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  1. #1

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    This is a confession: I tried to like the kind of jazz standards that everyone seems to adore for decades, the standards that are based on musicals or other 40s and 50s popular songs, the Real Book variety. But honestly, songs like Misty sound just cheesy to me. "Close your eyes and a thousand violins begin to play" – once you know the line you can never unhear it. But even songs that stay a bit further away from Kitsch just bore me to dead with the stereotype modulations of functional harmony that all of them use. And whatever the arrangement may try and how innovative the interpretation may be – I just can't listen to it for more then a few minutes.
    I like modal jazz, soul jazz, funk jazz, latin jazz and the bluesy, rootsy stuff though.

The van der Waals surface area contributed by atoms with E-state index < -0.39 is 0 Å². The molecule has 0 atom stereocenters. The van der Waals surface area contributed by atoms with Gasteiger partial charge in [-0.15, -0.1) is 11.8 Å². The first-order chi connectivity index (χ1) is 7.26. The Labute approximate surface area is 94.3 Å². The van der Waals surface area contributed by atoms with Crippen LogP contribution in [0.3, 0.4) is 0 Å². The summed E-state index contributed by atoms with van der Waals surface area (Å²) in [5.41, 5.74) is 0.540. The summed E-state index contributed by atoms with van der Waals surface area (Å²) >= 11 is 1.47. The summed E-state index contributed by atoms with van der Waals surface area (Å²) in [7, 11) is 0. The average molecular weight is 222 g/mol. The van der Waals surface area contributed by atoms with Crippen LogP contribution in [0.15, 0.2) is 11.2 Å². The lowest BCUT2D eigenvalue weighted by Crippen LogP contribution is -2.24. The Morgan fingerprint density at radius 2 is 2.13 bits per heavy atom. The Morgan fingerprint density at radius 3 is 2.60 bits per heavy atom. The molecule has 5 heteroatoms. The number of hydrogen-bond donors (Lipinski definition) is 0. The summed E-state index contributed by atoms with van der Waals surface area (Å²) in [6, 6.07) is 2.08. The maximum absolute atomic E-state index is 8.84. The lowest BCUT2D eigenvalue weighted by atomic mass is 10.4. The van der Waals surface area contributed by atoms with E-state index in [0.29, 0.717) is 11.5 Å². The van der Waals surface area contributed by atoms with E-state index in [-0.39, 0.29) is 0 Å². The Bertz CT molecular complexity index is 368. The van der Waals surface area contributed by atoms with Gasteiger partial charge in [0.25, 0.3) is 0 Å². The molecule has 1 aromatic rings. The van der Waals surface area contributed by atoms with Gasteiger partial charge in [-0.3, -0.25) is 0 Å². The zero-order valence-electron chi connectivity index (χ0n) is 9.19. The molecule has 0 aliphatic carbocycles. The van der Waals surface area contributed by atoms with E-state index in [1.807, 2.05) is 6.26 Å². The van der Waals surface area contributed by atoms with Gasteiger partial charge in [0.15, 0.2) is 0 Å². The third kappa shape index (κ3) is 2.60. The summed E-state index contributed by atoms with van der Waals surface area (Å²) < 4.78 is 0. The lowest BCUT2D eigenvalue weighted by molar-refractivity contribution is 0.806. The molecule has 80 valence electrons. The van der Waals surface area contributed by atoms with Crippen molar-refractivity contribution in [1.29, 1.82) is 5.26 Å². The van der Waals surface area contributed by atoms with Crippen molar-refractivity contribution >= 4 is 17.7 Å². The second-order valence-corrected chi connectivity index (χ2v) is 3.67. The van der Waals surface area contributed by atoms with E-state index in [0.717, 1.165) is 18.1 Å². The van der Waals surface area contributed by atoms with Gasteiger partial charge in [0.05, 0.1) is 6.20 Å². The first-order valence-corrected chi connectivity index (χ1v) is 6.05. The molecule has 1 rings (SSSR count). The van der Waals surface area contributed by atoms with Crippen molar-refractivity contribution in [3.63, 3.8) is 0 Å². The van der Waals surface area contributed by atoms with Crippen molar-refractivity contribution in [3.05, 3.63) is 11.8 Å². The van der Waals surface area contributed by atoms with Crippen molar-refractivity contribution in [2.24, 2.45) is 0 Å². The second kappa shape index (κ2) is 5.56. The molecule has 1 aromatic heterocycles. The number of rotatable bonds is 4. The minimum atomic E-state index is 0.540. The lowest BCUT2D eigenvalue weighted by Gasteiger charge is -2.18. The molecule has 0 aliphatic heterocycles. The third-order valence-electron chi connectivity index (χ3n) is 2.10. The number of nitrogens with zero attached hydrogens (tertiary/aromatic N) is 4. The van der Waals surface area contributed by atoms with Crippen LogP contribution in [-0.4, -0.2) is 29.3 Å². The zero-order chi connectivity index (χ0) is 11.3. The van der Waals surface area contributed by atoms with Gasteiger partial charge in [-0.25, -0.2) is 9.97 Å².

I hope it is OK to stay in the forum though I'll never feel inspired to discuss Stella By Starlight?

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  3. #2

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    It's not the tune, it's what you do with it.

  4. #3

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    But you see how it looks - however modal, soulful, funky, latin, bluesy or rootsy it was, if it was called Stella by Starlight you automatically wouldn't like it... so that's that!

  5. #4

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    It’s. “Walk my way
    And a thousand violins begin to play”
    Far less cheesy
    like what you like, it’s all good. I think that’s it good to let the standards inform your playing though

  6. #5

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    The post-bop, hard bop and modal thing was a big departure from bebop covers of show tunes and contrafacts. It's no secret that Mile's Kind Of Blue tapped into a big audience for jazz that wasn't focused on that chasing the chord changes bebop manifesto.